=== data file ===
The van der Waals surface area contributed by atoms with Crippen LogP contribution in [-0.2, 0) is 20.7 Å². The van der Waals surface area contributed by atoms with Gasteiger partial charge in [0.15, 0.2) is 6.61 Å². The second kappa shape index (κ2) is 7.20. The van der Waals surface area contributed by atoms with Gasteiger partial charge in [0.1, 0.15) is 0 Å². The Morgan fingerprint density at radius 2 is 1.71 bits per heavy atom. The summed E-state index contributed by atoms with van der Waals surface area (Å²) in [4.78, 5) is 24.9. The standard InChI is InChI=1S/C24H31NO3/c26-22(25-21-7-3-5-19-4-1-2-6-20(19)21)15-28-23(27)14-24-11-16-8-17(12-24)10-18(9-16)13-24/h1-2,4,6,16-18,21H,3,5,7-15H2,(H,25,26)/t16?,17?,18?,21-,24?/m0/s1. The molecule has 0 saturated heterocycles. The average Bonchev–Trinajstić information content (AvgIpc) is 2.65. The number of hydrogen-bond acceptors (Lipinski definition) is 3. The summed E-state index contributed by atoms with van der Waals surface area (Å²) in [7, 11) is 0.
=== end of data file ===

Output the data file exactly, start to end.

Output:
The van der Waals surface area contributed by atoms with Crippen LogP contribution in [-0.2, 0) is 20.7 Å². The van der Waals surface area contributed by atoms with Gasteiger partial charge in [0.15, 0.2) is 6.61 Å². The second kappa shape index (κ2) is 7.20. The van der Waals surface area contributed by atoms with Gasteiger partial charge in [0.1, 0.15) is 0 Å². The Morgan fingerprint density at radius 2 is 1.71 bits per heavy atom. The summed E-state index contributed by atoms with van der Waals surface area (Å²) in [4.78, 5) is 24.9. The standard InChI is InChI=1S/C24H31NO3/c26-22(25-21-7-3-5-19-4-1-2-6-20(19)21)15-28-23(27)14-24-11-16-8-17(12-24)10-18(9-16)13-24/h1-2,4,6,16-18,21H,3,5,7-15H2,(H,25,26)/t16?,17?,18?,21-,24?/m0/s1. The molecule has 0 saturated heterocycles. The average Bonchev–Trinajstić information content (AvgIpc) is 2.65. The number of hydrogen-bond acceptors (Lipinski definition) is 3. The summed E-state index contributed by atoms with van der Waals surface area (Å²) in [7, 11) is 0.